It wasn’t until my last day there that the doctors had figured out what was wrong with me. I had severe depression and anxiety. When they first told me, I laughed in their faces. I wasn’t depressed. Depressed people are those emo kids who wear all black and don’t have any friends and complain to therapists about how awful their lives are. Or so I had stupidly thought. I didn’t – wouldn’t – believe it. But what about all the headaches and loss of consciousness? They told me it was all part of my depression. Because I’m the type of person to bottle things up, my emotions had had enough and eventually started to use my body as an outlet. The seizures I was having were pseudo-seizures. I was devastated. I didn’t want to be depressed. I couldn’t be. Accepting that I had depression was one of the hardest moments of my life. I felt like my mind and body had betrayed me. But deep down, I think I realized that it made sense.
Three days later we were back home, and I went back to school. I started seeing a psychologist and psychiatrist regularly, and slowly, my pseudo-seizures and horrible headaches were a thing of the past. But my struggle wasn’t over yet. I was still sleeping an absurd amount a day, eating very little, and missing class on a regular basis. As the year went on, I reached a plateau. My headaches had stopped, but I still felt like crap. The medicines they were giving me weren’t working, and I wasn’t getting anywhere in therapy. I had hit a dead end.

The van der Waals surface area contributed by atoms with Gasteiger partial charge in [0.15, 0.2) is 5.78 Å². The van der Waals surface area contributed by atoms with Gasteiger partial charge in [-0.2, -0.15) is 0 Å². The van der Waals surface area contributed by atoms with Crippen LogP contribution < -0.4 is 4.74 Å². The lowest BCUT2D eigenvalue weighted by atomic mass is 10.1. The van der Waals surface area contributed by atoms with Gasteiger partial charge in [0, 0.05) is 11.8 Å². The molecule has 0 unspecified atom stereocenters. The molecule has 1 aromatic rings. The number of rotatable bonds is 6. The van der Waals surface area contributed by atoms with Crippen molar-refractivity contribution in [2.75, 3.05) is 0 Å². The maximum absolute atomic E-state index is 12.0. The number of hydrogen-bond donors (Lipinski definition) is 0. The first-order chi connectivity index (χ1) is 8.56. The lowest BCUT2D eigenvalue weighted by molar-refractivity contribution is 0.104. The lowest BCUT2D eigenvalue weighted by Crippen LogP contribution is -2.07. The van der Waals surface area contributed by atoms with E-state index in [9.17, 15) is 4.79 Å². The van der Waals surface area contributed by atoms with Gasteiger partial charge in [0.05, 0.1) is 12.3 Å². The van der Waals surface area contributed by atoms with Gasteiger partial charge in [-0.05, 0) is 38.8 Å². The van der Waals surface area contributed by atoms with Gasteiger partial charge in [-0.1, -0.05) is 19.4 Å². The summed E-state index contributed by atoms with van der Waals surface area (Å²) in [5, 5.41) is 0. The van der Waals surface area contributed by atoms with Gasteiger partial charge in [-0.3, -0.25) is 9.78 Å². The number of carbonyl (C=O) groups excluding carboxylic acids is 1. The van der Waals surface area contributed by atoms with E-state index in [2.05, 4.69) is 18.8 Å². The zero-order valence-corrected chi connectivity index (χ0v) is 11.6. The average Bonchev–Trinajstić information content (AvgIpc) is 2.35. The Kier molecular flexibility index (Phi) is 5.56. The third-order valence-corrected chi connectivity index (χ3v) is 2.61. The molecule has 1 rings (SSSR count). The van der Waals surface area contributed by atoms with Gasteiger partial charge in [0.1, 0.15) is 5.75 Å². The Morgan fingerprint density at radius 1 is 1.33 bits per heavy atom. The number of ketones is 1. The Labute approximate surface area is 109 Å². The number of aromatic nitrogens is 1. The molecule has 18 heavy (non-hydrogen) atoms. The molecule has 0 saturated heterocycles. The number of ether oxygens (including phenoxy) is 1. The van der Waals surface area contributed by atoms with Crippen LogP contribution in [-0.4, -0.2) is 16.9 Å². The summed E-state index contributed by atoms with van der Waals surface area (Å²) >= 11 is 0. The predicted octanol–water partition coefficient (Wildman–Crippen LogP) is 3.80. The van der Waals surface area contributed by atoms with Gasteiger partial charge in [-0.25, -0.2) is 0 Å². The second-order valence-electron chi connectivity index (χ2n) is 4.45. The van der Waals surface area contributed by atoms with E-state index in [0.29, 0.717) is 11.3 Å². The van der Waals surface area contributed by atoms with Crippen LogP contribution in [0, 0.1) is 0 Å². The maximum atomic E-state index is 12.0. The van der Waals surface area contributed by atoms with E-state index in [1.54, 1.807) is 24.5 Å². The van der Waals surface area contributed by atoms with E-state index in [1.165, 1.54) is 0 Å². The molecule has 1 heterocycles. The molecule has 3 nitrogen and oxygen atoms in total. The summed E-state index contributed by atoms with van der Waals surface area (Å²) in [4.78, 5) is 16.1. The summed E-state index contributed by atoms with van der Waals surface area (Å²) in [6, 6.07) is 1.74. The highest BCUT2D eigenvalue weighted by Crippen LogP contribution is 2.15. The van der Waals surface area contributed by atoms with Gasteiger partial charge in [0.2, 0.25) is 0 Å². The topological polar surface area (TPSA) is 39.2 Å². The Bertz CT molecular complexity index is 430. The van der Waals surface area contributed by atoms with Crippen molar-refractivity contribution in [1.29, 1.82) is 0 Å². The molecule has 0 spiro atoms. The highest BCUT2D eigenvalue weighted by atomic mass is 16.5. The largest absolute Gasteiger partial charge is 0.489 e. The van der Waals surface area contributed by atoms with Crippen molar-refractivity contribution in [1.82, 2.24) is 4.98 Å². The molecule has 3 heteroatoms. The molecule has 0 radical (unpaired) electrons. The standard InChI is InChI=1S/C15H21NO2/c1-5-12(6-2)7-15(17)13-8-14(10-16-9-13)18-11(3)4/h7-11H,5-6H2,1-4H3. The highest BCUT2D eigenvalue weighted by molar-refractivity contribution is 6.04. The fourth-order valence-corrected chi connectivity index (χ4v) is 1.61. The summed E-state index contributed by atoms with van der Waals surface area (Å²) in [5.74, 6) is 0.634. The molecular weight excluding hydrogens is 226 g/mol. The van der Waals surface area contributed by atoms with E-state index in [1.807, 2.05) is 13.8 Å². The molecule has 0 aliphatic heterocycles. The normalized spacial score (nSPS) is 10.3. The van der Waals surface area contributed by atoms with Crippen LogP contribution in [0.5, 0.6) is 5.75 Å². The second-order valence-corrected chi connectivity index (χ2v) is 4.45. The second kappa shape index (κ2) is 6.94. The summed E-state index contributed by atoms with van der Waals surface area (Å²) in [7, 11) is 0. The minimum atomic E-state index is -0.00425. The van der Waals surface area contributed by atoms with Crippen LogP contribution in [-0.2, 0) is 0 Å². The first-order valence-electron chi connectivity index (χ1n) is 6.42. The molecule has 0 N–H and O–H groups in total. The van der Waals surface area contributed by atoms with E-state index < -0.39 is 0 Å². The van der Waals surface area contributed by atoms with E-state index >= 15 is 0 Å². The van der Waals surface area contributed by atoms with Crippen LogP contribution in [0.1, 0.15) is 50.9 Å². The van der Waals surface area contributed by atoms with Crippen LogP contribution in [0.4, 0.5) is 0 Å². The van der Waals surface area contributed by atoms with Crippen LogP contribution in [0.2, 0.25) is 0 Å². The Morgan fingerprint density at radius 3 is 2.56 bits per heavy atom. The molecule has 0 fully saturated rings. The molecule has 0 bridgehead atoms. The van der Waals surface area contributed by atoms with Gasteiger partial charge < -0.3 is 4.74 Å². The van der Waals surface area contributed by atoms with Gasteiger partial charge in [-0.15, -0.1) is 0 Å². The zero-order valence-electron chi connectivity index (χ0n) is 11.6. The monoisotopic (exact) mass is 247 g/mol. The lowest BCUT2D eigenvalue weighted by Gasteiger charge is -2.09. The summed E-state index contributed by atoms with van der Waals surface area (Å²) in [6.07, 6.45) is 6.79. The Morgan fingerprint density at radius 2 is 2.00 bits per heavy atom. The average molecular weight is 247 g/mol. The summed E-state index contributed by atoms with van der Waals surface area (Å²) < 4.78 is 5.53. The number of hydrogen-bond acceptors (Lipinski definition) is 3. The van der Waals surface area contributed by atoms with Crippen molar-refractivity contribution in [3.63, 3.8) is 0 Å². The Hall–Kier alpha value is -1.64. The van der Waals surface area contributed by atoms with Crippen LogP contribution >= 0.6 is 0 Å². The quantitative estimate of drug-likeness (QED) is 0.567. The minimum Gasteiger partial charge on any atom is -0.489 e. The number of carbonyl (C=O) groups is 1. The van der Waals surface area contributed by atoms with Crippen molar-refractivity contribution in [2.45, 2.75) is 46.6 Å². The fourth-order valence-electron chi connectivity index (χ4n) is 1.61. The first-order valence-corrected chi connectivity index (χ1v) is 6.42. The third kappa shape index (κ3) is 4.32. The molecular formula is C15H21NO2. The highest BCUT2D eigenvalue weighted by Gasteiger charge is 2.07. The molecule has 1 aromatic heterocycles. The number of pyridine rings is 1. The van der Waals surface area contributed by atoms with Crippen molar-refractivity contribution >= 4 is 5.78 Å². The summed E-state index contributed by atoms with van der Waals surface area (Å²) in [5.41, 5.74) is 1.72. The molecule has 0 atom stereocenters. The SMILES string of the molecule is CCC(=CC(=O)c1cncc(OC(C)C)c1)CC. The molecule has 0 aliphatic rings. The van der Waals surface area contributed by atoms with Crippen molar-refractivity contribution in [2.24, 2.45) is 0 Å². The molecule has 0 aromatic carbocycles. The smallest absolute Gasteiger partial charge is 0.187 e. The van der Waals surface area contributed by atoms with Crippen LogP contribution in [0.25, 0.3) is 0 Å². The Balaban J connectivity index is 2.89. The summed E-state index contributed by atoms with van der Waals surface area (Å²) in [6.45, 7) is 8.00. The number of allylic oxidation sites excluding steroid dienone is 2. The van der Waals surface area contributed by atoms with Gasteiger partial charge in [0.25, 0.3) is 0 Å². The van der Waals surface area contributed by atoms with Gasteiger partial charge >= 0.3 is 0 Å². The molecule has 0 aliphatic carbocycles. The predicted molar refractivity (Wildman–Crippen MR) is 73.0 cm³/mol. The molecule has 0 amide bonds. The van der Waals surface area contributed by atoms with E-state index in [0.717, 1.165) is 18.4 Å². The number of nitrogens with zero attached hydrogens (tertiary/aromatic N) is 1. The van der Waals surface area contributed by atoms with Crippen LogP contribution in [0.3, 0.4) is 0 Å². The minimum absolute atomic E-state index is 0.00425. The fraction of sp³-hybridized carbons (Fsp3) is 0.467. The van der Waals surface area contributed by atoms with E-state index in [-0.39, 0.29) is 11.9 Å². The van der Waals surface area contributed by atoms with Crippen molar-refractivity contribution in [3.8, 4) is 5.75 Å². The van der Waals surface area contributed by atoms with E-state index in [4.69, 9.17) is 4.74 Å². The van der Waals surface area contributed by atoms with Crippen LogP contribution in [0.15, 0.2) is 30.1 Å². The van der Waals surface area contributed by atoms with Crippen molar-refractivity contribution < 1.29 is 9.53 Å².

During the fall, I had to beg my parents to let me go back to school, and reluctantly, they agreed. Maybe they shouldn’t have. The stress of the semester was too much for me. I attended one or two classes a week, despite the fact that I was taking five. I needed extensions on all my assignments. I couldn’t get out of bed at all, and the few times when I did, I was a zombie. At this time, my boyfriend had been in graduate school for two semesters, and things were starting to get stressful for him. He couldn’t deal with all my crap. And I, of course, was oblivious to it all. I didn’t care that I slept all the time, or that I was barely passing my classes, or that I had no friends anymore, because at the end of the day, I still had him. Sure, I had my bad moments, like the time I cut off all my hair instead of cutting myself, but I still had him so it was okay. I was becoming complacent, accepting that feeling like this was just how life is.
Finally, this past January, he told me enough was enough. He couldn’t do this anymore, and he broke it off. Devastated can’t even begin to describe my feelings. I felt as if the floor had just been ripped out from under me. I sank into an even deeper depression. All those feelings that I had before were even worse, because I had lost my best friend. It finally got to the point that one day my parents picked me up from college and took me to the psychiatric ward at the hospital. I was put in their inpatient psychiatric program for three days before they let me out. They had a whole plan for me for what I was going to do when I got out. I would drop two classes (making me have to go a whole extra other semester in order to graduate), commute from home, go to a day outpatient program three days a week, continue my usual weekly therapy, and do DBT therapy. This was unacceptable to me. So I woke up.